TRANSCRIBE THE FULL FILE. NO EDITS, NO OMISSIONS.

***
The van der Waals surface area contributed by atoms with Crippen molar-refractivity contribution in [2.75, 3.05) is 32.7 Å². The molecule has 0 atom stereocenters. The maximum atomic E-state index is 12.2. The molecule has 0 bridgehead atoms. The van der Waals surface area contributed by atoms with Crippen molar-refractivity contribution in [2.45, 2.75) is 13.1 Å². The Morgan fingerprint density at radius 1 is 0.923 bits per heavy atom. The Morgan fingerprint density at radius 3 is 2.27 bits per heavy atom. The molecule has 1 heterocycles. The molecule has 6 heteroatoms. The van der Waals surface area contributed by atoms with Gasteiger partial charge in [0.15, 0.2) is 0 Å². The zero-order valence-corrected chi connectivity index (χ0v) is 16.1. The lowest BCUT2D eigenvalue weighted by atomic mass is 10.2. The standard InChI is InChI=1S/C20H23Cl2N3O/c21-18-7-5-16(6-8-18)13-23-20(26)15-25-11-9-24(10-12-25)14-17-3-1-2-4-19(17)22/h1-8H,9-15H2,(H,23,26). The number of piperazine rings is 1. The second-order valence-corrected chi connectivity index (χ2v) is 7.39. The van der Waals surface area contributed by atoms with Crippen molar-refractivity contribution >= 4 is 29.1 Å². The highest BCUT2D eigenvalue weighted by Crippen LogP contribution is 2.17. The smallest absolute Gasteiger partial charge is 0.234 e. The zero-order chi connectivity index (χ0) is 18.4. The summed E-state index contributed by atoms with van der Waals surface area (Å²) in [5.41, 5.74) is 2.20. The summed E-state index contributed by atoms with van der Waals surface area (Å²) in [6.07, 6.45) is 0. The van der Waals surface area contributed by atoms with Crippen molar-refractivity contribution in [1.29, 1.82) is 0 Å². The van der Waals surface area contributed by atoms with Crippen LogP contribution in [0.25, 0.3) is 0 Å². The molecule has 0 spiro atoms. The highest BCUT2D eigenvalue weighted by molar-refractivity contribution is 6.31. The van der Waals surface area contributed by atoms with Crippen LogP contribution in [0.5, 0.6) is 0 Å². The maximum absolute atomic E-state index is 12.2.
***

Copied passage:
The van der Waals surface area contributed by atoms with Crippen molar-refractivity contribution in [2.75, 3.05) is 32.7 Å². The molecule has 0 atom stereocenters. The maximum atomic E-state index is 12.2. The molecule has 0 bridgehead atoms. The van der Waals surface area contributed by atoms with Crippen molar-refractivity contribution in [2.45, 2.75) is 13.1 Å². The Morgan fingerprint density at radius 1 is 0.923 bits per heavy atom. The Morgan fingerprint density at radius 3 is 2.27 bits per heavy atom. The molecule has 1 heterocycles. The molecule has 6 heteroatoms. The van der Waals surface area contributed by atoms with Gasteiger partial charge in [0.15, 0.2) is 0 Å². The zero-order valence-corrected chi connectivity index (χ0v) is 16.1. The lowest BCUT2D eigenvalue weighted by atomic mass is 10.2. The standard InChI is InChI=1S/C20H23Cl2N3O/c21-18-7-5-16(6-8-18)13-23-20(26)15-25-11-9-24(10-12-25)14-17-3-1-2-4-19(17)22/h1-8H,9-15H2,(H,23,26). The number of piperazine rings is 1. The second-order valence-corrected chi connectivity index (χ2v) is 7.39. The van der Waals surface area contributed by atoms with Crippen molar-refractivity contribution >= 4 is 29.1 Å². The highest BCUT2D eigenvalue weighted by Crippen LogP contribution is 2.17. The smallest absolute Gasteiger partial charge is 0.234 e. The zero-order chi connectivity index (χ0) is 18.4. The summed E-state index contributed by atoms with van der Waals surface area (Å²) in [5.41, 5.74) is 2.20. The summed E-state index contributed by atoms with van der Waals surface area (Å²) in [6.07, 6.45) is 0. The van der Waals surface area contributed by atoms with Crippen molar-refractivity contribution in [1.29, 1.82) is 0 Å². The van der Waals surface area contributed by atoms with Crippen LogP contribution in [0.25, 0.3) is 0 Å². The molecule has 0 spiro atoms. The highest BCUT2D eigenvalue weighted by molar-refractivity contribution is 6.31. The van der Waals surface area contributed by atoms with Crippen LogP contribution in [0.5, 0.6) is 0 Å². The maximum absolute atomic E-state index is 12.2.